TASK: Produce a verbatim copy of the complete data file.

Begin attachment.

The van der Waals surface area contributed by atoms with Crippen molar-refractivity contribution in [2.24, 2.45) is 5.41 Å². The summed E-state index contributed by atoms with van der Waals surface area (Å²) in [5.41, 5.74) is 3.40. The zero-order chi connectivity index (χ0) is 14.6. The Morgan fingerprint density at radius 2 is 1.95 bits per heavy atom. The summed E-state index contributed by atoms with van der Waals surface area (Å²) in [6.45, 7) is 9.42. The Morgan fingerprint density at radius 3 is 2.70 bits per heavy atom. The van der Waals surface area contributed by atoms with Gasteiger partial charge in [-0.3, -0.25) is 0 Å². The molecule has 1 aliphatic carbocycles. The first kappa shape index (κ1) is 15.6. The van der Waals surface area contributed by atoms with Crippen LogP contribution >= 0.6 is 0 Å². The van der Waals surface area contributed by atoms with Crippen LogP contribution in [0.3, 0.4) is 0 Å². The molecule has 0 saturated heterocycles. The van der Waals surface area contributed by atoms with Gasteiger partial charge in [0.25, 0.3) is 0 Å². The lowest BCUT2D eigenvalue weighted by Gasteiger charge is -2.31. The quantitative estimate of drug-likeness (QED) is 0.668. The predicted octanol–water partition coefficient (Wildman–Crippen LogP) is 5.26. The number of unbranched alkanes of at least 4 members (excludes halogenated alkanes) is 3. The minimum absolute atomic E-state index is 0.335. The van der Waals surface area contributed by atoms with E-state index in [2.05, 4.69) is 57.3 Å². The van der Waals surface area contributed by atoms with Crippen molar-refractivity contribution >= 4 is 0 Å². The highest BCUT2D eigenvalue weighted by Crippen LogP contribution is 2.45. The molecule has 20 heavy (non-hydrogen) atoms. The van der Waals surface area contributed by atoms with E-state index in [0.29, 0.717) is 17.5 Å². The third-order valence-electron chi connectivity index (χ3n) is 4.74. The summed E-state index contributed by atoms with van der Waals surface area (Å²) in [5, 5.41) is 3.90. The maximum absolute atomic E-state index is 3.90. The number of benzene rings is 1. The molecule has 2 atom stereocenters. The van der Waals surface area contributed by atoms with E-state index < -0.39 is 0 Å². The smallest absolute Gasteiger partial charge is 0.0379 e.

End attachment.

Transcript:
The van der Waals surface area contributed by atoms with Crippen molar-refractivity contribution in [2.24, 2.45) is 5.41 Å². The summed E-state index contributed by atoms with van der Waals surface area (Å²) in [5.41, 5.74) is 3.40. The zero-order chi connectivity index (χ0) is 14.6. The Morgan fingerprint density at radius 2 is 1.95 bits per heavy atom. The summed E-state index contributed by atoms with van der Waals surface area (Å²) in [6.45, 7) is 9.42. The Morgan fingerprint density at radius 3 is 2.70 bits per heavy atom. The van der Waals surface area contributed by atoms with Gasteiger partial charge in [-0.3, -0.25) is 0 Å². The molecule has 1 aliphatic carbocycles. The first kappa shape index (κ1) is 15.6. The van der Waals surface area contributed by atoms with Crippen LogP contribution >= 0.6 is 0 Å². The van der Waals surface area contributed by atoms with Crippen LogP contribution in [0.3, 0.4) is 0 Å². The molecule has 0 saturated heterocycles. The van der Waals surface area contributed by atoms with Gasteiger partial charge in [0.25, 0.3) is 0 Å². The lowest BCUT2D eigenvalue weighted by Gasteiger charge is -2.31. The quantitative estimate of drug-likeness (QED) is 0.668. The predicted octanol–water partition coefficient (Wildman–Crippen LogP) is 5.26. The number of unbranched alkanes of at least 4 members (excludes halogenated alkanes) is 3. The minimum absolute atomic E-state index is 0.335. The van der Waals surface area contributed by atoms with E-state index in [2.05, 4.69) is 57.3 Å². The van der Waals surface area contributed by atoms with Crippen molar-refractivity contribution >= 4 is 0 Å². The highest BCUT2D eigenvalue weighted by Crippen LogP contribution is 2.45. The molecule has 20 heavy (non-hydrogen) atoms. The van der Waals surface area contributed by atoms with E-state index in [0.29, 0.717) is 17.5 Å². The third-order valence-electron chi connectivity index (χ3n) is 4.74. The summed E-state index contributed by atoms with van der Waals surface area (Å²) in [5, 5.41) is 3.90. The maximum absolute atomic E-state index is 3.90. The number of benzene rings is 1. The molecule has 2 atom stereocenters. The van der Waals surface area contributed by atoms with E-state index < -0.39 is 0 Å². The smallest absolute Gasteiger partial charge is 0.0379 e.